I am very much a people person and enjoy the chat, the laughter and the values of being a care worker. I get a lot of job satisfaction from supporting people and their families and working as a team. Some days are harder than others, the same as in many jobs, but in care it’s a different type of being harder. You face many emotional challenges that some people will only face only a few times in their life, like losing someone you have known for years or seeing someone deteriorate in health. However, you also see people progress in their life and you know that you’ve been a part of that.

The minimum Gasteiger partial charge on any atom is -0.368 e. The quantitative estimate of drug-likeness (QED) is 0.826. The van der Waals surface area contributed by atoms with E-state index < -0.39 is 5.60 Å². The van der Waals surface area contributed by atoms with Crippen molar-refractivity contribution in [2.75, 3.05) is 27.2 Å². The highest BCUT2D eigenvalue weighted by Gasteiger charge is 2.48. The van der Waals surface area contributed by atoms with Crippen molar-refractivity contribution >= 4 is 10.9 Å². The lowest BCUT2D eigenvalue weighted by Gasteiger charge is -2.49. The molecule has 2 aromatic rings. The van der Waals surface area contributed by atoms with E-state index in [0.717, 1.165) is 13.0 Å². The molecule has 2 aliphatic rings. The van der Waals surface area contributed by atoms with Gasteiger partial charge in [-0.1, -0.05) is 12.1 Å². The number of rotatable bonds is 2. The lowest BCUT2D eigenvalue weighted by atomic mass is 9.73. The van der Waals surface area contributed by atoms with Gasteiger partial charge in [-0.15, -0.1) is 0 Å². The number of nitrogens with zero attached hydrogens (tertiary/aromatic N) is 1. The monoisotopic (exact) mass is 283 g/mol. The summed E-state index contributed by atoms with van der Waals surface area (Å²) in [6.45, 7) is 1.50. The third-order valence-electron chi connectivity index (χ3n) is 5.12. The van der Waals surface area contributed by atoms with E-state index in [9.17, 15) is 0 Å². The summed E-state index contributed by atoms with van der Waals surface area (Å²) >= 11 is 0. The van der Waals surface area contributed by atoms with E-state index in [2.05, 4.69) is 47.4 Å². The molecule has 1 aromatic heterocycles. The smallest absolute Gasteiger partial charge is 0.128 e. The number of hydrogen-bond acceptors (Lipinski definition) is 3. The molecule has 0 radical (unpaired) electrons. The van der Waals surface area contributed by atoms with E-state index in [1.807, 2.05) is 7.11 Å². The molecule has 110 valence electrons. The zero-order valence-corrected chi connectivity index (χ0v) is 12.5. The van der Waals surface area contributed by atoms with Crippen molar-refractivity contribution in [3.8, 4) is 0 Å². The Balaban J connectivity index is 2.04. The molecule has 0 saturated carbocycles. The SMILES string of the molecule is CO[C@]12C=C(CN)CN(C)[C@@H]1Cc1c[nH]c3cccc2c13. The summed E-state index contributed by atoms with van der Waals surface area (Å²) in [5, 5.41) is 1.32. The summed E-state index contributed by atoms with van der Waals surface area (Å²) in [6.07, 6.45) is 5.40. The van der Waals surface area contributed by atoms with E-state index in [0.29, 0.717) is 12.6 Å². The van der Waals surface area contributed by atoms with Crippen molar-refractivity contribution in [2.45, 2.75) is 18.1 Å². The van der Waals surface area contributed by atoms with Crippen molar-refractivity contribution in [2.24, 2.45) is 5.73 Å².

I enjoy all parts of my job, but supporting people out in the community to discos and dancing with people we support is so much fun! Seeing people happy and letting themselves go and wow! Some have the best moves... I try to be as good... but I’m way to stiff. I worry I am cramping their style sometimes!

Another part I truly enjoy is supporting our newcomers, those who are new to our service. It’s a difficult time for carers and for the individual, but by slowly encouraging them and making it very person centred, the process is easier for everyone. For some people it just takes one visit, but for some it takes a year. Once they’re settled with us and you see them coming up the path with a smile on their face… that’s priceless! When their carers tell us they’re having a break for a few days for the first time… that to me is amazing and what my job is about.